In accordance with another aspect or embodiment of the invention, the method can further include connecting a second, continuous pump to the patient for purposes of assisting blood flow from the heart. This may be accomplished by directing another conduit into the left side of the heart, and yet another conduit to the arterial system of the patient. A continuous pump is connected between these conduits, and preferably implanted in the patient. A power supply, which may be the same as, coupled with, or different from the power supply for the pulsatile pump, is connected to the continuous pump. The method then further includes suctioning blood from the left side of the heart by way of the continuous pump and expelling the blood into the arterial system of the patient.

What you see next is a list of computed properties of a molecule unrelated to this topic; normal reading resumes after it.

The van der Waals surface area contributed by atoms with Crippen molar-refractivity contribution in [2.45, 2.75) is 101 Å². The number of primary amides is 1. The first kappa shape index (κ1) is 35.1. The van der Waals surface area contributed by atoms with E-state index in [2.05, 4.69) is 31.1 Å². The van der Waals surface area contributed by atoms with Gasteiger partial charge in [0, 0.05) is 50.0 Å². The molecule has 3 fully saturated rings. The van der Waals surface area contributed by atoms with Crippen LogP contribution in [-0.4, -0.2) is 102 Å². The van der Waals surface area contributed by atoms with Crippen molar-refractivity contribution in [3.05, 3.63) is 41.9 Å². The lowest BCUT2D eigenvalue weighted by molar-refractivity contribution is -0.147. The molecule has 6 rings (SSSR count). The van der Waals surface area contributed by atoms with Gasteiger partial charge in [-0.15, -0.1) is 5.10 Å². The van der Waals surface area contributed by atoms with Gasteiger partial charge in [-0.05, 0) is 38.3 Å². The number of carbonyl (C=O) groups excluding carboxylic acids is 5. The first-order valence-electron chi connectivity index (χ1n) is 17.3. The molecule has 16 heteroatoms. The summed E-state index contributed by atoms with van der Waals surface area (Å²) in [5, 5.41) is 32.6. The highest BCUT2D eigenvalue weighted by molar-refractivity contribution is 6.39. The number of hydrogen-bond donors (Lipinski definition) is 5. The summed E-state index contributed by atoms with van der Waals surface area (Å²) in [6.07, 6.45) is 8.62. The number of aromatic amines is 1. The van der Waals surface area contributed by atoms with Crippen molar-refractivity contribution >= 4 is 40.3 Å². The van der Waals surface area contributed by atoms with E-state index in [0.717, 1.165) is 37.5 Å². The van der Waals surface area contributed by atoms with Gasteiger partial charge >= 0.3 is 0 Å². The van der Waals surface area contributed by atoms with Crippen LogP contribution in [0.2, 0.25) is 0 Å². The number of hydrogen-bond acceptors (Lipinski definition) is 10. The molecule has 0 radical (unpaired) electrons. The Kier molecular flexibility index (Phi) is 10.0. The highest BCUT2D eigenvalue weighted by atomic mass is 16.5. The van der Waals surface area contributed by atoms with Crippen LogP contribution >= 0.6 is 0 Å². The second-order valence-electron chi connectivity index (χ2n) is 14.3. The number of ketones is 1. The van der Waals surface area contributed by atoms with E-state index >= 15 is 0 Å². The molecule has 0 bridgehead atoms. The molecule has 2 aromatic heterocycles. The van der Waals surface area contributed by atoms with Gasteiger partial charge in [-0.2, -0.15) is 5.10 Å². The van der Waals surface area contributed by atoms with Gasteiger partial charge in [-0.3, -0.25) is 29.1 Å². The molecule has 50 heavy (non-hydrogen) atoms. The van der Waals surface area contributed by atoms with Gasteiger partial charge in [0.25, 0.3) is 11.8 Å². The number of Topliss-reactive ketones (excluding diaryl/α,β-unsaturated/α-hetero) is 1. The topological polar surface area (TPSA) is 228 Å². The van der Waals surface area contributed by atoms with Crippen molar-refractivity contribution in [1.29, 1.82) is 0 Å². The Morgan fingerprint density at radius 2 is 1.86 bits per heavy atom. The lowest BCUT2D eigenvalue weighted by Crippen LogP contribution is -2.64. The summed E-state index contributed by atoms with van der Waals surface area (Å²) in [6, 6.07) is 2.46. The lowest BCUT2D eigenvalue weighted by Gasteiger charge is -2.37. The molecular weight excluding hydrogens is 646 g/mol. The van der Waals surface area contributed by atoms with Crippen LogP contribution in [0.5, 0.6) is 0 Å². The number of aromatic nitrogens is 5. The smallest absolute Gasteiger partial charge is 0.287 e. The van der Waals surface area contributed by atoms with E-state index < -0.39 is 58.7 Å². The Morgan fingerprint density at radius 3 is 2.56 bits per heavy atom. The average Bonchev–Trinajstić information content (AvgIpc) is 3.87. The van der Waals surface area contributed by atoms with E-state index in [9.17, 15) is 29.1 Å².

The conduit or conduits of the invention may be coupled to a superficial, subcutaneous artery of the patient, such as one or more arteries in the neck, shoulder or upper chest region of the patient. Alternatively, the artery may be located in the retroperitoneal region of the patient, such as the distal aorta, iliac, external iliac, internal iliac or femoral artery systems. The pump may be, for example, implanted in the pelvic region and, more specifically, even in the retroperitoneal region. Although this latter location would be somewhat more invasive than, for example, a superficial region of the chest, it is still much less invasive than intraabdominal or intrathoracic procedures. A direct connection to the aorta may be accomplished with one or more conduits, and with the pump located in the superficial upper chest region similar to a pacemaker. Again, although the connection to the aorta is invasive, the superficial location of the pump makes the overall procedure much less invasive than conventional invasive procedures and less traumatic to the patient.